DR MIKE FINCH One of the most salient features of warfare during the present decade appears to be breakdown of the barrier between the state of war and the state of peace. As Chief of the General Staff Sir Nick Carter noted in his foreword to Army Doctrine Publication: Operations: ‘No longer is there a… Read More French Revolutionary War Theory: Conflict Between War and Peace
DR CHRIS TUCK Why does hybrid war cast such a long shadow over Western conceptions of future threats? The ubiquity of the idea of hybrid war is interesting given the many serious problems with the concept. Hybrid war has, for example, little intellectual coherence, since different commentators define hybrid war in different ways. For Frank… Read More Hybrid War: The Perfect Enemy
Dr Ian Speller and Dr Christopher Tuck Next month, our multi-authored volume Understanding Modern Warfare will be published in its second edition by Cambridge University Press. Understanding Modern Warfare is a book explicitly about modern warfare. There are many excellent existing works on war generally: this volume is concerned instead with the employment of organised… Read More Understanding Modern Warfare
DR KEN PAYNE There are two bits of Clausewitz (just two?) that have long puzzled me. The first is where he says that a statesman should know what sort of war he’s embarking on, before getting into it. In modern times, that line has often been contrasted with John Reid’s unfortunate quote about Helmand, in which he… Read More On the psychology of defence
DR KENNETH PAYNE In a new paper, Kareem Ayoub and I explore how Artificial intelligence will shape strategy. Here, I focus on one important aspect of that: the ability of leaders to control the use of force. Technology is sometimes seen as a threat to the British military’s philosophy of mission command. When it works… Read More Artificial Intelligence versus mission command
by DR HUW J. DAVIES Research on how militaries learn, adapt, innovate and transform has been gathering pace in recent years. The primary motivation for this emerging interest has been the need to understand the means and methods by which the US Army innovated or transformed during its campaigns in Iraq and Afghanistan. Further studies… Read More Conference Report: Military Education and Empire.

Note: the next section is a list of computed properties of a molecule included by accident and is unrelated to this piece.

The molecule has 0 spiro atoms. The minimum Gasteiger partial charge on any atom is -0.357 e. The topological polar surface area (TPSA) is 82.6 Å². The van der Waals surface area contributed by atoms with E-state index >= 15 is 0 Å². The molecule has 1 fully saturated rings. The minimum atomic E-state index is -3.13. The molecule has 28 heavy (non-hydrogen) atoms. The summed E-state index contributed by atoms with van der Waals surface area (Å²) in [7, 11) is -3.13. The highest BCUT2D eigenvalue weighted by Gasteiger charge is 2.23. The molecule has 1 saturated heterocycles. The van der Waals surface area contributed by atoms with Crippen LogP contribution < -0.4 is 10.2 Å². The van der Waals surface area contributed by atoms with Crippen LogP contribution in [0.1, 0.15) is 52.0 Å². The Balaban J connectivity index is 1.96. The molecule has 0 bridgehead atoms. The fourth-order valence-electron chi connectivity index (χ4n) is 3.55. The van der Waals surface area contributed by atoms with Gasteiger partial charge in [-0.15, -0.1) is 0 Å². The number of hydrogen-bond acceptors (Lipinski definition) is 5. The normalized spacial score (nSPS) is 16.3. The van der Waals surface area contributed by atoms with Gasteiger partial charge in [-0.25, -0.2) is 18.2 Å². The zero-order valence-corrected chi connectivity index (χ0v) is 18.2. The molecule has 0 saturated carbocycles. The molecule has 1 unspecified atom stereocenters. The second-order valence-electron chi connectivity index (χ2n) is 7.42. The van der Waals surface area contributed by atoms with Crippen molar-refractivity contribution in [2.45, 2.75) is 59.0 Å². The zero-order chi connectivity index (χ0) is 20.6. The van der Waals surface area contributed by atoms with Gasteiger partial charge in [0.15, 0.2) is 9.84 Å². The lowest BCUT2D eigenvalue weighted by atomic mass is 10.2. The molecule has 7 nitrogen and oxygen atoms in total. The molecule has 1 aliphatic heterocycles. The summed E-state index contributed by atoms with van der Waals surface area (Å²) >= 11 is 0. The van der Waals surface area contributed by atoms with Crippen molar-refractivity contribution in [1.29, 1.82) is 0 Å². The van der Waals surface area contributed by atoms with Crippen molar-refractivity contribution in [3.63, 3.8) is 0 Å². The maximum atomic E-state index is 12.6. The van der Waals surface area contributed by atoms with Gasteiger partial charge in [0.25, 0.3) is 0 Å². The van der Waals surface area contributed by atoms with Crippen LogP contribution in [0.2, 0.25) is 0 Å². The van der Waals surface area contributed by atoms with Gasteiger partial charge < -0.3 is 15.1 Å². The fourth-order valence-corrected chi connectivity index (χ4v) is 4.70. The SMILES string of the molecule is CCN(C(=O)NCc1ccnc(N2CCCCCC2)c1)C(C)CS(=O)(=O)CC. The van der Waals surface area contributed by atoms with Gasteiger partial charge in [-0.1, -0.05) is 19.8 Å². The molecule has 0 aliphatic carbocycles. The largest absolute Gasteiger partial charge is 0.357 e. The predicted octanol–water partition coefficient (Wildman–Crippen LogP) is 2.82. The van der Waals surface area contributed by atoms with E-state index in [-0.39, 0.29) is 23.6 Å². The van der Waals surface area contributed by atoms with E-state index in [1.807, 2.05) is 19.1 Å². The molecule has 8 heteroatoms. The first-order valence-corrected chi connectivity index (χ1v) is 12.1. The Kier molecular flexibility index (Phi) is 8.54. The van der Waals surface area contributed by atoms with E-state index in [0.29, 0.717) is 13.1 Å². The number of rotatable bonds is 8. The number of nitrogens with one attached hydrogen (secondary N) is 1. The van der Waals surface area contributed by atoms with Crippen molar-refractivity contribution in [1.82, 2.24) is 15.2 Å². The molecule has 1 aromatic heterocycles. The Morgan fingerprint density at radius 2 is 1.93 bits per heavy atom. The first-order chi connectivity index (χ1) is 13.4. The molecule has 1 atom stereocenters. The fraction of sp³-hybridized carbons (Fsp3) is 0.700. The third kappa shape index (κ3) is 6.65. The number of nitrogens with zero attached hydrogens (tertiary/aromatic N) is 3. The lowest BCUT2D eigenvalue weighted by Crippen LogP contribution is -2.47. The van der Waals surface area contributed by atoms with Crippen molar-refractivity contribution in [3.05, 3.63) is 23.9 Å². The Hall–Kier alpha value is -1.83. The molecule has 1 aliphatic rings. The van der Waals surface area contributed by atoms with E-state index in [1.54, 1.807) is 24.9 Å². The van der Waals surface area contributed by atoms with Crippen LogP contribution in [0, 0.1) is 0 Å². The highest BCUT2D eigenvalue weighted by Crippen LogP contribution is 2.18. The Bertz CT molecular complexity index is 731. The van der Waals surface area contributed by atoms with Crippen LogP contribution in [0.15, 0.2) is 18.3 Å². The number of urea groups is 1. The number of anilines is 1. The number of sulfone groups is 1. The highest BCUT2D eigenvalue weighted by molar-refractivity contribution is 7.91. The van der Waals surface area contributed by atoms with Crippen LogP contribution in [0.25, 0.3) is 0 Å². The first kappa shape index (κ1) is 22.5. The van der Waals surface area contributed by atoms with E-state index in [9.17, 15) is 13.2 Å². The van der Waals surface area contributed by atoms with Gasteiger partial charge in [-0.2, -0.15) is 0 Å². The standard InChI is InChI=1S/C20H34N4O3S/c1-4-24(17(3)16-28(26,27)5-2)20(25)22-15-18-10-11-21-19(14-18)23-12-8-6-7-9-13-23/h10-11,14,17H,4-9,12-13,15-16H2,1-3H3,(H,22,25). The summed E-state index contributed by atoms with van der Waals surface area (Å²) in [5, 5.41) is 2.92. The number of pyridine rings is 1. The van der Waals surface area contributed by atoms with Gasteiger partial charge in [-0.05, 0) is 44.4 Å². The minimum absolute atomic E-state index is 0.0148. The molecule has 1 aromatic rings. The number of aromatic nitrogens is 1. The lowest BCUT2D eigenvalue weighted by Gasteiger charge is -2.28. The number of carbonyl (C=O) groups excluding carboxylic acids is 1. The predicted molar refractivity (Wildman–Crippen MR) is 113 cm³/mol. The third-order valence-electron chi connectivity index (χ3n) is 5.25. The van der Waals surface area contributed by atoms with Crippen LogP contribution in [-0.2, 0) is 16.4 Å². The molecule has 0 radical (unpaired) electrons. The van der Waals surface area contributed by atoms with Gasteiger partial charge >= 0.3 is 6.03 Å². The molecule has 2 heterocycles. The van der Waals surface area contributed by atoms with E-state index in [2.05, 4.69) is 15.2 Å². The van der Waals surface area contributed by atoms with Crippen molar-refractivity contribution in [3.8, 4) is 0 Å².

DR ROD THORNTON This is a reduced version of an article by the same author in the Aug-Sept edition of the Royal United Services Institute Journal, entitled, ‘The Changing Nature of Modern Warfare: Responding to Russian Information Warfare’. The way in which Russia seized Crimea and created chaos in eastern Ukraine in 2014 brought to world attention… Read More RUSSIAN HYBRID WARFARE
The operational level of war and the operational art are key concepts of Western military doctrine and consequently form important areas of study in staff colleges around the world. To stimulate discussion and debate about these important ideas, authors from the Defence Studies Department are exploring the continued utility of these concepts. In this second… Read More Operational Art and the Operational Level: The Case for the Defence
The operational level of war and the operational art are key concepts of Western military doctrine and consequently form important areas of study in staff colleges around the world. To stimulate discussion and debate about these important ideas, authors from the Defence Studies Department will explore the continued utility of these concepts in two posts.… Read More Operational Level and Operational Art: Still Useful Today?
By DR HUW J. DAVIES In the early 1740s, Henry Lloyd, a young Welshman aspiring to join the British Army, was defrauded of his inheritance by his unscrupulous step-father. This propelled Lloyd into an unconventional path to a military career. Bereft of the money required to purchase a commission in the British Army, Lloyd fled… Read More Henry Lloyd, National Character and the Study of Military History in the Eighteenth Century